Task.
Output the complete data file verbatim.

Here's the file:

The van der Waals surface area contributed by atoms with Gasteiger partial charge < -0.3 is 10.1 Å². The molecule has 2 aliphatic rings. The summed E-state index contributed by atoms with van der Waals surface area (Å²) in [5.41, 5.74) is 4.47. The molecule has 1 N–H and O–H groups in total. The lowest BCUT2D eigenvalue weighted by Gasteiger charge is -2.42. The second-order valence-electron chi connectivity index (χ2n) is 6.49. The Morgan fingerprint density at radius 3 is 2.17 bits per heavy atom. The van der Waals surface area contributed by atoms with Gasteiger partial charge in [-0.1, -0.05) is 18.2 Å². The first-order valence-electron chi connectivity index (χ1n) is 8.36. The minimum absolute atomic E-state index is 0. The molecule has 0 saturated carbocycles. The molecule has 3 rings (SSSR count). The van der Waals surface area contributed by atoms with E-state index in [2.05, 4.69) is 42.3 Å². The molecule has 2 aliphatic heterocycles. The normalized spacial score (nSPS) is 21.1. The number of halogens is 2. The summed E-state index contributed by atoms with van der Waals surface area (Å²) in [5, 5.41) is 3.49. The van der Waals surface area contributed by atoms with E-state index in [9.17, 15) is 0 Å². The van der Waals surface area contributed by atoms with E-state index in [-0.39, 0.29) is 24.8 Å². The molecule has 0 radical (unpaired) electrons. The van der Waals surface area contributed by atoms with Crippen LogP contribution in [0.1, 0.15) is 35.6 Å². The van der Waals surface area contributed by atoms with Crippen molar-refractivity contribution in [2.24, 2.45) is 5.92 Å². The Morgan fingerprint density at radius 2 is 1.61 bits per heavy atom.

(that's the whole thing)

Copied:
The van der Waals surface area contributed by atoms with Gasteiger partial charge < -0.3 is 10.1 Å². The molecule has 2 aliphatic rings. The summed E-state index contributed by atoms with van der Waals surface area (Å²) in [5.41, 5.74) is 4.47. The molecule has 1 N–H and O–H groups in total. The lowest BCUT2D eigenvalue weighted by Gasteiger charge is -2.42. The second-order valence-electron chi connectivity index (χ2n) is 6.49. The Morgan fingerprint density at radius 3 is 2.17 bits per heavy atom. The van der Waals surface area contributed by atoms with Gasteiger partial charge in [-0.1, -0.05) is 18.2 Å². The first-order valence-electron chi connectivity index (χ1n) is 8.36. The minimum absolute atomic E-state index is 0. The molecule has 0 saturated carbocycles. The molecule has 3 rings (SSSR count). The van der Waals surface area contributed by atoms with E-state index in [2.05, 4.69) is 42.3 Å². The molecule has 2 aliphatic heterocycles. The normalized spacial score (nSPS) is 21.1. The number of halogens is 2. The summed E-state index contributed by atoms with van der Waals surface area (Å²) in [5, 5.41) is 3.49. The van der Waals surface area contributed by atoms with E-state index in [9.17, 15) is 0 Å². The van der Waals surface area contributed by atoms with E-state index in [-0.39, 0.29) is 24.8 Å². The molecule has 0 radical (unpaired) electrons. The van der Waals surface area contributed by atoms with Crippen LogP contribution in [0.1, 0.15) is 35.6 Å². The van der Waals surface area contributed by atoms with Crippen molar-refractivity contribution in [2.24, 2.45) is 5.92 Å². The Morgan fingerprint density at radius 2 is 1.61 bits per heavy atom.